Great biopic! Amazed that it's not as highly regarded as it should be.
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A biopic about (roughly) a year in Hitchcock's life - the period in which he made Psycho.

Great cast, sense of time and place.

Anthony Hopkins plays the droll Hitchcock perfectly. Wildly entertaining and informative - the film jibes with the biographical bits I've read over the years.

Bonus: Jerry Casale from Devo has a bit part.

A five star must see!
5 people found this helpful
C. C. BlackReviewed in the United States on September 16, 2017
3.0 out of 5 stars
It's Only A Movie
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Alfred Hitchcock is said to have quipped to Miss Bergman when she was struggling with a scene: "Ingrid, it's only a movie." The same may be said of "Hitchcock."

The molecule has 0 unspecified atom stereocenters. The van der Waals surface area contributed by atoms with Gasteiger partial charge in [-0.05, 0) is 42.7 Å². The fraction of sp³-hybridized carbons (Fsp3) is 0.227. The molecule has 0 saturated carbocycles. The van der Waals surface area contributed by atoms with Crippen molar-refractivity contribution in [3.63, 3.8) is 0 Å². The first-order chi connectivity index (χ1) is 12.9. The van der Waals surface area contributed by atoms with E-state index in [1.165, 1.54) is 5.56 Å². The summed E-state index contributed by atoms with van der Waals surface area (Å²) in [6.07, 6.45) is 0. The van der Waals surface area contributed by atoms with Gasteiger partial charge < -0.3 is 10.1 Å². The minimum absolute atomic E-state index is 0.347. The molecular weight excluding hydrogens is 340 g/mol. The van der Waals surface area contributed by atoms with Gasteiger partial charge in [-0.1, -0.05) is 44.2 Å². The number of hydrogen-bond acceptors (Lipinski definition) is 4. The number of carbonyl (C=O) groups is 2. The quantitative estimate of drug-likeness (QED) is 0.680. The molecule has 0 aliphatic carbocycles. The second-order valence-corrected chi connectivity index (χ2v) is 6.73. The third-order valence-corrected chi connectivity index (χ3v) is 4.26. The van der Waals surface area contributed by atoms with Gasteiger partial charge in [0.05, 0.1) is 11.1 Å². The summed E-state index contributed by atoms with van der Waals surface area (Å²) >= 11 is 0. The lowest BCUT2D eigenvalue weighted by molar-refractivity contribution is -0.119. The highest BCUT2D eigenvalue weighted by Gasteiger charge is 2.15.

Hollywood's biopics notoriously play fast and loose with their subjects, be they Cole Porter ("Night and Day," 1946) or Johnny Cash ("Walk the Line," 2005). Sacha Gervasi's "Hitchcock" (2012) is no exception. Based on Stephen Rebello's "Alfred Hitchcock and the Making of Psycho" (1998)—an excellent, thoroughly researched, well-balanced book—"Hitchcock" gives its titular character the same treatment. By that I mean it often oversimplifies human complexity in order to entertain an audience. For instance: There's no evidence whatever—certainly not from Janet Leigh, who ought to have known—that Hitch uncorked his repressed fury by terrifying her while filming "Psycho"'s shower scene. That does injustice both to the director's craft and the actress's ability. Exactly how far the relationship went between Hitch's wife Alma Reville and writer Whitfield Cook, who worked on the scripts for "Stage Fright" and "Strangers on a Train," seems a matter of dispute—but in this film it serves a weak domestic, melodramatic purpose. Ed Gein's wandering in and out of Hitchcock's fantasies is pure chozzeray. For those who care to separate fact from fiction in "Hitchcock," NPR's interview with Patrick McGilligan, a reputable Hitchcock biographer—"Fact-Checking "Hitchcock": The Man, the Movie, and the Myth" (24 December 2012)—does a good job in short space.